Bosnian Cyrillic, widely known as Bosančica is an extinct variant of the Cyrillic alphabet that originated in medieval Bosnia. The term was coined at the end of the 19th century by Ćiro Truhelka. It was widely used in modern-day Bosnia and Herzegovina and the bordering areas of modern-day Croatia (southern and middle Dalmatia and Dubrovnik regions). Its name in Bosnian-Croatian-Serbian is Bosančica and Bosanica[3] the latter of which can be translated as Bosnian script.

The Charter of Ban Kulin(Bosnian-Serbian-Croatian: Povelja Kulina bana / Повеља Кулина бана) was a trade agreement between the Banate of Bosnia and the Republic of Ragusa that effectively regulated Ragusan trade rights in Bosnia, written on 29 August 1189. It is one of the oldest written state documents in the region.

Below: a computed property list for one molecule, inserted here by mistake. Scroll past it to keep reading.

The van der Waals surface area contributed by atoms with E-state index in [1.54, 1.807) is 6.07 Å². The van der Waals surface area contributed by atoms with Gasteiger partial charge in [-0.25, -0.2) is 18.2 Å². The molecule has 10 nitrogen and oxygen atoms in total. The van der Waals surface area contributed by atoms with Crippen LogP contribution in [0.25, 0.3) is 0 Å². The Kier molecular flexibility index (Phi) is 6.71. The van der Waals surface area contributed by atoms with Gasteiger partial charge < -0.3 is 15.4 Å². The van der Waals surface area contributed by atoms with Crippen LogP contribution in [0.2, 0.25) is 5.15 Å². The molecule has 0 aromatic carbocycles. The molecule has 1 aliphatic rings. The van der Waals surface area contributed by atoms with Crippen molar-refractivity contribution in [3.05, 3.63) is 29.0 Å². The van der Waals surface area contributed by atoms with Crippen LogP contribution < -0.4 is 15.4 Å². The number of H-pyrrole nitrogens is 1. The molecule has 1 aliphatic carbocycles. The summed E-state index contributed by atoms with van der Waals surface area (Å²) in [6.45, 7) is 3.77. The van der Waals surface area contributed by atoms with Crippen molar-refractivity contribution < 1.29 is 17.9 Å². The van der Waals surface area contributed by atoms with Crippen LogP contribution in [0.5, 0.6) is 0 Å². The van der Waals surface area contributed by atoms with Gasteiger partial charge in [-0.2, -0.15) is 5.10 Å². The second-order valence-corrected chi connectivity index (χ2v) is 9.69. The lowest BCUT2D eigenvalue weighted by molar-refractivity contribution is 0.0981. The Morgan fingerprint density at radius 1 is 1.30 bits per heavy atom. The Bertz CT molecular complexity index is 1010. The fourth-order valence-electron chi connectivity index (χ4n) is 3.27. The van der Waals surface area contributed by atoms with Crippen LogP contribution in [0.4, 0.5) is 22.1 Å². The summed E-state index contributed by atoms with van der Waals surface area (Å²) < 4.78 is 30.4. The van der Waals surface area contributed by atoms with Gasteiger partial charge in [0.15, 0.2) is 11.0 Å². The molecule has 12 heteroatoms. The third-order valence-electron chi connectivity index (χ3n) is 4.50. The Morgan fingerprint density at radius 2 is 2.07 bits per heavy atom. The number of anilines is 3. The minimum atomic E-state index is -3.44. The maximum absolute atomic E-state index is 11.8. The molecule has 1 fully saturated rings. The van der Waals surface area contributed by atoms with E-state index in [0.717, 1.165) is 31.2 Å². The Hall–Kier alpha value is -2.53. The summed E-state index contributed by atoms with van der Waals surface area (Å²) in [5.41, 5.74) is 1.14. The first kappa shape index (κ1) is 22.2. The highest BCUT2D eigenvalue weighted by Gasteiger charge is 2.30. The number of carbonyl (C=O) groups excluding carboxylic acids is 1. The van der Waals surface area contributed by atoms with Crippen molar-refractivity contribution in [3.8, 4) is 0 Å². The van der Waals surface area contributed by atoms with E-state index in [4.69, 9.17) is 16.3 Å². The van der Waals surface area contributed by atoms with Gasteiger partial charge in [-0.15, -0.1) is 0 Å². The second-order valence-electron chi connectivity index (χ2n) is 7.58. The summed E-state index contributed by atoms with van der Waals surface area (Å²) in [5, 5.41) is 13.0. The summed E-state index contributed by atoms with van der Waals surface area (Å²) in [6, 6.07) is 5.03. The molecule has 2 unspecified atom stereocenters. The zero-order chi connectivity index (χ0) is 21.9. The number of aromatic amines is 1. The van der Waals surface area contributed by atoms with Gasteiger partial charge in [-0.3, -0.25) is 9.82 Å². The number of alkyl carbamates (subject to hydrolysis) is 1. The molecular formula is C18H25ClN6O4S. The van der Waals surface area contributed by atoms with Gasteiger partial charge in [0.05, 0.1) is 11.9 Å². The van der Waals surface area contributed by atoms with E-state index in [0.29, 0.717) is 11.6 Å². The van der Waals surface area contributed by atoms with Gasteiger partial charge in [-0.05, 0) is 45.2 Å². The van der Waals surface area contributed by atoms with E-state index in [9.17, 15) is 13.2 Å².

According to the charter, Bosnian Ban Kulin promises to knez Krvaš and all the people of Dubrovnik full freedom of movement and trading across his country. The charter is written in two languages: Latin and an old form of Shtokavian dialect, with the Shtokavian part being a loose translation of the Latin original. The scribe was named as Radoje, and the script is Bosnian Cyrillic (Bosančica).

Bosančica based on the Charter of Ban Kulin

This font is an attempt to represent something as old Bosnian alphabets by assigning each character its roughly equivalent phonetic counterpart in Modern Bosnian, plus three extra characters which are the equivalent of old Bosnian Language Ю, Щ and Ѡ. For the most part, these approximations are perfectly adequate.

The upper- and lower-case character sets are identical (the old Bosančica apparently didn’t differentiate between the two).

Kulin ban bosancica

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